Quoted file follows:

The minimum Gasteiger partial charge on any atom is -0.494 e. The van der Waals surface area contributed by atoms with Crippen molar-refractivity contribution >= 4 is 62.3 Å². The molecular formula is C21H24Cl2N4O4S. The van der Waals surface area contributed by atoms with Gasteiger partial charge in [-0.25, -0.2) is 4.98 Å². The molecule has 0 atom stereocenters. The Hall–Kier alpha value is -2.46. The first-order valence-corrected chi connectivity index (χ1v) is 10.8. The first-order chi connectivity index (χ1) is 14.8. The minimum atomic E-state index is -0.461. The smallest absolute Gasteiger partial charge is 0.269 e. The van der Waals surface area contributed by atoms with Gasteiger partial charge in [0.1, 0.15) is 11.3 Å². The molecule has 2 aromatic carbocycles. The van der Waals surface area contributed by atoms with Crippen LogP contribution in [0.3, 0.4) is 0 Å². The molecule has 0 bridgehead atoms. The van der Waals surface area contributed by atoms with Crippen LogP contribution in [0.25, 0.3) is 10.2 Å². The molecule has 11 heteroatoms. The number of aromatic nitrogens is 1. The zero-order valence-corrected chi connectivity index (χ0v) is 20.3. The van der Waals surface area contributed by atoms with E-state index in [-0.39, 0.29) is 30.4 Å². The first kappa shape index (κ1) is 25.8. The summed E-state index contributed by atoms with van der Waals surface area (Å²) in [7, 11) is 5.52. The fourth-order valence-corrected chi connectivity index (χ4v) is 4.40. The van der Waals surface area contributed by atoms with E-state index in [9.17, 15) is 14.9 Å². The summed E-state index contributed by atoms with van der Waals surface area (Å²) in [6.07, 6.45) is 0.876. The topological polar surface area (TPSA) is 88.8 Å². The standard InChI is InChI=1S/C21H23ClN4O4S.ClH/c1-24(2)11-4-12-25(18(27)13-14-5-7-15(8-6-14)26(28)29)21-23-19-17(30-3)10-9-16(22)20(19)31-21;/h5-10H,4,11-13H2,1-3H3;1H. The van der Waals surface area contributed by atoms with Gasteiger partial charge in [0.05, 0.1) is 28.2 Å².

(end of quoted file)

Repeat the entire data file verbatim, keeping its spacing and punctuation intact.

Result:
The minimum Gasteiger partial charge on any atom is -0.494 e. The van der Waals surface area contributed by atoms with Crippen molar-refractivity contribution >= 4 is 62.3 Å². The molecular formula is C21H24Cl2N4O4S. The van der Waals surface area contributed by atoms with Gasteiger partial charge in [-0.25, -0.2) is 4.98 Å². The molecule has 0 atom stereocenters. The Hall–Kier alpha value is -2.46. The first-order valence-corrected chi connectivity index (χ1v) is 10.8. The first-order chi connectivity index (χ1) is 14.8. The minimum atomic E-state index is -0.461. The smallest absolute Gasteiger partial charge is 0.269 e. The van der Waals surface area contributed by atoms with Gasteiger partial charge in [0.1, 0.15) is 11.3 Å². The molecule has 2 aromatic carbocycles. The van der Waals surface area contributed by atoms with Crippen LogP contribution in [0.3, 0.4) is 0 Å². The molecule has 0 bridgehead atoms. The van der Waals surface area contributed by atoms with Crippen LogP contribution in [0.25, 0.3) is 10.2 Å². The molecule has 11 heteroatoms. The number of aromatic nitrogens is 1. The zero-order valence-corrected chi connectivity index (χ0v) is 20.3. The van der Waals surface area contributed by atoms with E-state index in [-0.39, 0.29) is 30.4 Å². The first kappa shape index (κ1) is 25.8. The summed E-state index contributed by atoms with van der Waals surface area (Å²) in [7, 11) is 5.52. The fourth-order valence-corrected chi connectivity index (χ4v) is 4.40. The van der Waals surface area contributed by atoms with E-state index in [9.17, 15) is 14.9 Å². The summed E-state index contributed by atoms with van der Waals surface area (Å²) in [6.07, 6.45) is 0.876. The topological polar surface area (TPSA) is 88.8 Å². The standard InChI is InChI=1S/C21H23ClN4O4S.ClH/c1-24(2)11-4-12-25(18(27)13-14-5-7-15(8-6-14)26(28)29)21-23-19-17(30-3)10-9-16(22)20(19)31-21;/h5-10H,4,11-13H2,1-3H3;1H. The van der Waals surface area contributed by atoms with Gasteiger partial charge in [0.05, 0.1) is 28.2 Å².